In reacting to Krugman's criticism of Bernanke Sumner admits he really can't criticize it:
"I think what Bernanke meant to say was that the Fed should not raise its long run inflation goal when unemployment is high. And that’s certainly a defensible proposition. But he didn’t express this view clearly, and hence got hammered by people like Paul Krugman and Brad DeLong. And I can’t blame them, because the Fed is acting as if they don’t care at all about the unemployed. It’s acting like the ECB. Inflation has averaged much less than 2% since mid-2008, which would be an excessively tight policy even if the Fed didn’t care at all about the suffering of the unemployed."
He does try to give Bernanke something of a benefit of the doubt:
"My hunch is that Bernanke does care about the unemployed, and wishes the Fed had done more. My hunch is that he doesn’t have the Fed with him, but feels forced to defend Fed policy for political reasons. This is very awkward, and he occasionally stumbles. (It’s also a very poor reflection on Obama’s leadership, as he appointed 80% of the Board of Governors, including Bernanke.)"
He then notes:
"It’s much easier to be head of the ECB, because you don’t even have to hide the fact that you don’t care about the unemployed."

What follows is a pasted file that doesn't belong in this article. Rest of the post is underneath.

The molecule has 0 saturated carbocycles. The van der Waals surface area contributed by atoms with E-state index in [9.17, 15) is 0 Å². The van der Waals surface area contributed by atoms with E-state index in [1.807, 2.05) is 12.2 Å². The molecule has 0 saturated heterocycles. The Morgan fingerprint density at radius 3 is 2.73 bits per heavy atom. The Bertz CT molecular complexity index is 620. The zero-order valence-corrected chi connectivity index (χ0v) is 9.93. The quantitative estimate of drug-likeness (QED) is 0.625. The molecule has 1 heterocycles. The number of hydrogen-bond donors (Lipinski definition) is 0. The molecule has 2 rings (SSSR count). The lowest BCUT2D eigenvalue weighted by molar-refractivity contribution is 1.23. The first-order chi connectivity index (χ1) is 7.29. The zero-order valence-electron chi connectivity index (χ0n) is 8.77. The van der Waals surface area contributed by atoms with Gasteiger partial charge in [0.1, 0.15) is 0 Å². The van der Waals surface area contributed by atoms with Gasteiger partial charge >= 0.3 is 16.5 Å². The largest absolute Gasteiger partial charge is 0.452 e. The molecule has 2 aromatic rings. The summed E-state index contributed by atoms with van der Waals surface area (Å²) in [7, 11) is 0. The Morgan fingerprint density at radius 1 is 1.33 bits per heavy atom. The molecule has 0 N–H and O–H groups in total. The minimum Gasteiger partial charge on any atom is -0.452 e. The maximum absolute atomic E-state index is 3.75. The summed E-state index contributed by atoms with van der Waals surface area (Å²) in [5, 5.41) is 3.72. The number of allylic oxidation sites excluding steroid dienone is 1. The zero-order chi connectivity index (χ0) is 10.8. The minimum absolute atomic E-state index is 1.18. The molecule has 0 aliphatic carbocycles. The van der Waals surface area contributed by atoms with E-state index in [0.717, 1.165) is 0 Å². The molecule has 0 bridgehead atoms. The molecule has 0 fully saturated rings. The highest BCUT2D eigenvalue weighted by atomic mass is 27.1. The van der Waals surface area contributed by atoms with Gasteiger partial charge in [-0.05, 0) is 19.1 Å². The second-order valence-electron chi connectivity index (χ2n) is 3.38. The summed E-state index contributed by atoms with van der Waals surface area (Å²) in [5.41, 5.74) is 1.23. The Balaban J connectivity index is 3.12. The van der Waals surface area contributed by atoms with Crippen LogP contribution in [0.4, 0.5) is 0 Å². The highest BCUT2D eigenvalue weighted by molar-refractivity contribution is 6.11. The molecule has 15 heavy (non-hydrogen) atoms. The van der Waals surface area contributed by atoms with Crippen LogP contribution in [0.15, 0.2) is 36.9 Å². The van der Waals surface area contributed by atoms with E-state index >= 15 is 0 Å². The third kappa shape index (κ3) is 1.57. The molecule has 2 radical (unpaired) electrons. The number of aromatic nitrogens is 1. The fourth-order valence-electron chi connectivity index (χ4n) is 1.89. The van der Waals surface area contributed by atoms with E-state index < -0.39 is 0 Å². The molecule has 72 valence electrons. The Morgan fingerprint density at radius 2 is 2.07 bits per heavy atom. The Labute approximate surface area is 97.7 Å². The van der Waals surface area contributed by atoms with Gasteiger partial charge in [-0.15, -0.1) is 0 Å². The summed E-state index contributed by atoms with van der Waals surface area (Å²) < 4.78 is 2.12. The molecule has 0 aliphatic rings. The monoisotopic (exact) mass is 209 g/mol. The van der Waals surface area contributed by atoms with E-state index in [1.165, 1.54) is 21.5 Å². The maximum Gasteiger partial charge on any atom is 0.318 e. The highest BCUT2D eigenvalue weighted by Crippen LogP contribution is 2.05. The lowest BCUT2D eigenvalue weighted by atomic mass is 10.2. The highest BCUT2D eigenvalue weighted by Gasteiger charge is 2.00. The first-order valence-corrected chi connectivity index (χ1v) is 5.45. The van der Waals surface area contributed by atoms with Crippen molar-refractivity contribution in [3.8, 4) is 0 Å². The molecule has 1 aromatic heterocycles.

Here here! But to his point about Obama, well... I'll be the first to tell you that I'm a partisan Obama Democrat and I tend to mistrust Obama bashing whether on the Left or Right. I believe that he's been our only line of defense against Paul Ryan-Mitt Romney style austerity.
In my defense I'll appeal to one of the very greatest Republicans, Thaddeus Stevens who declared,
"Principles indeed! Betray your principles and get behind your party!"
Sumner though perhaps does make a good point here that Democrats should ask themselves. Obama did have an opportunity to shape the Fed. Many of us are frustrated by the SJC. This week again in hearing the case of the draconian Arizona immigration law, the Justices unfortunately seem to be inspired more by a partisan conservative Republican ideology than to really applying the law properly.
For them it seems perfectly natural for Arizona to target Hispanics for invasive investigations. Yet, here Obama has a chance to really influence the Fed-he could appoint as many as all 8 of the FOMC and yet he has not been out in front on this. What I think is a fair question is what exactly is Obama or his economic advisers monetary philosophy-do they have any opinion at all? Have they even considered that the Fed offers them a much to be envied opportunity to shape monetary policy for decades to come?